There’s Something Right About Chaos Walking
After two years of delays, multiple reshoots and the pandemic pushing dates back even further, Chaos Walking finally has its chance to run…
Please be aware this article is not spoiler-free. Thank you.
Chaos Walking basically went to hell. Development hell that is. Thanks to poor initial screen tests for the film early on, it was sent back for reshoots several times, which caused a two-year delay.
The film was supposed to release on the 1st of March, 2019 and was being heralded as the next "Twilight", "Divergent", or "Hunger Games". These titles became box office hits thanks to books in the YA genre that were equally successful for the authors.
After securing both Tom Holland (as Todd Hewitt) and Daisy Ridley (as Viola Eade), who portray the movie's two leads, the film was gearing up to be another success for director Doug Liman. The film has now been out for a while theatrically, and we were excited to be able to watch it finally.
It's funny how a specific type of "hype" can attach itself to a film even before its release. There was nothing but negativity surrounding Chaos Walking, which in my opinion, added a special something to it. The anticipation of watching the film that had been in development hell for two years and delayed even further due to the Pandemic was at a fever pitch.
And first impressions were not what I expected. Chaos Walking isn't bad at all. In fact, it's actually a pretty decent movie. A lot of that comes down to its excellent casting and Doug Liman's expertise with the action genre.
Chaos Walking is actually the name for the trilogy of books written by Patrick Ness. The first book, entitled "The Knife of Letting Go", was used as the basis for the film, and Patrick Ness and Christopher Ford wrote the script.
The film's basic premise begins with Todd Hewitt (Holland), who lives on a planet called New World. Something on the planet causes people's thoughts to be seen as "Noise" by others. So it's basically impossible to have any secrets or private thoughts. And for some reason, Todd's village is completely void of women. This is later addressed in the film after Todd discovers something in his mother's journal.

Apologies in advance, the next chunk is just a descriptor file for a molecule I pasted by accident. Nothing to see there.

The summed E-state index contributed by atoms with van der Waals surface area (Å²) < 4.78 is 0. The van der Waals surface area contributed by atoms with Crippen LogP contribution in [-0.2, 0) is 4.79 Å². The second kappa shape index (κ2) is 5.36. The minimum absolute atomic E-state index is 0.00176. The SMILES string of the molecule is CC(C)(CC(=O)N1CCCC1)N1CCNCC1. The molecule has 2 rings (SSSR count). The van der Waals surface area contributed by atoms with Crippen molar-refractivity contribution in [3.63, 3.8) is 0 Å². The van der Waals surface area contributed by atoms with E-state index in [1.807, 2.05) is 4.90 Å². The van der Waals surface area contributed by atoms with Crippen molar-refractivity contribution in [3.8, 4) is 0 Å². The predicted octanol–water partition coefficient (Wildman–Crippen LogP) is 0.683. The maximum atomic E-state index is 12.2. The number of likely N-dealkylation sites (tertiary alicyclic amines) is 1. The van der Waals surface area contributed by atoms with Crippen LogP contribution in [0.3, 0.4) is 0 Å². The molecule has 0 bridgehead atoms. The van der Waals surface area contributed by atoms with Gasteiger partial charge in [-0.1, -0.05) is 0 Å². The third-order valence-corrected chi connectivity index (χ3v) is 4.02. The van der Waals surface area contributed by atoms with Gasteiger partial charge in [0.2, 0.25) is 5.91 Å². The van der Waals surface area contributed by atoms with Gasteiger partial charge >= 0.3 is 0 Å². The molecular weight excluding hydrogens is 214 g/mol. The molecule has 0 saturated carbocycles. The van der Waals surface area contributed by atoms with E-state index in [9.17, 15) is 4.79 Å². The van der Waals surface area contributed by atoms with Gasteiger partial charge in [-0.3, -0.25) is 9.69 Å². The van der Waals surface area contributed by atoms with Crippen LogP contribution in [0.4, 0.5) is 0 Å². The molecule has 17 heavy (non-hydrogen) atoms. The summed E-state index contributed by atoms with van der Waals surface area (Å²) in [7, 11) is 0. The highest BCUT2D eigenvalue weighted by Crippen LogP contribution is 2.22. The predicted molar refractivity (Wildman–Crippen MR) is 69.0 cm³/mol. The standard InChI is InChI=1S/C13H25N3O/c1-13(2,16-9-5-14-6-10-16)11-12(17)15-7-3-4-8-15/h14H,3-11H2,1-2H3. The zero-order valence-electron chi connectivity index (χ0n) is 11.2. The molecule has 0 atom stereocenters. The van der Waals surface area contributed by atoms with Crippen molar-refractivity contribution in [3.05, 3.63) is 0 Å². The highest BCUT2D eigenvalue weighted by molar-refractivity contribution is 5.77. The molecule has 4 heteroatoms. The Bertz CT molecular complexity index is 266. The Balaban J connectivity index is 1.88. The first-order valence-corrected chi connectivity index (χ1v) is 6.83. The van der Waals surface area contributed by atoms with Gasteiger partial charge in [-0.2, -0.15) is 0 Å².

Viola Eade (Ridley) crash lands on New World, determined to find a way to communicate with the people on her ship. Todd discovers her and, of course, is in awe of the fact that she's a woman. Todd ends up protecting Viola from the town's manipulative and aggressive leader, David Prentiss, played by Mads Mikkelsen.
The film's remainder follows Todd and Viola as they continue to run from David Prentiss and his henchmen. And in turn, Todd is introduced to the first person whose thoughts he cannot see. This creates an interesting tension between the two leads.
I can appreciate why some critics call the characters "underdeveloped" and why the film's pacing is an issue. The pacing issue is barely noticeable. There are some scenes filmed between Todd and Viola that slow down the film's pace, but it's very brief.
So I'd like to recognise all the ways this film isn't predictable. Firstly, Todd and Viola's relationship takes time to progress, but it never eventuates into anything romantic. When you have two young and good looking people sharing a life and death situation, it's almost expected that they will bond on a romantic level. That doesn't happen - it gets close but never eventuates.
Tom Holland's action man routine may have been considered too predictable, but I thought it brought a level of depth to Todd's character. He's a survivor and proves to Viola that she can rely on him to support her when shit hits the fan. In other words, there's a reason for these things occurring in the film, just like they probably do in the book. It's called character progression.
Now that I've seen Chaos Walking, I'm wondering whether or not they'll be making a follow-up film, given the books are a trilogy. If Daisy Ridley and Tom Holland were keen to revisit the characters they have brought to life, I'd be totally on board with this.
But something makes me think that with the poor publicity and ratings now attached to this film, there are too many reasons not to invest in another movie. Even if Tom Holland, one of the biggest actors on the planet, refers to his time making this film as a "Labour of Love".
Originally reviewed by Julie Gray for Now Showing NZ
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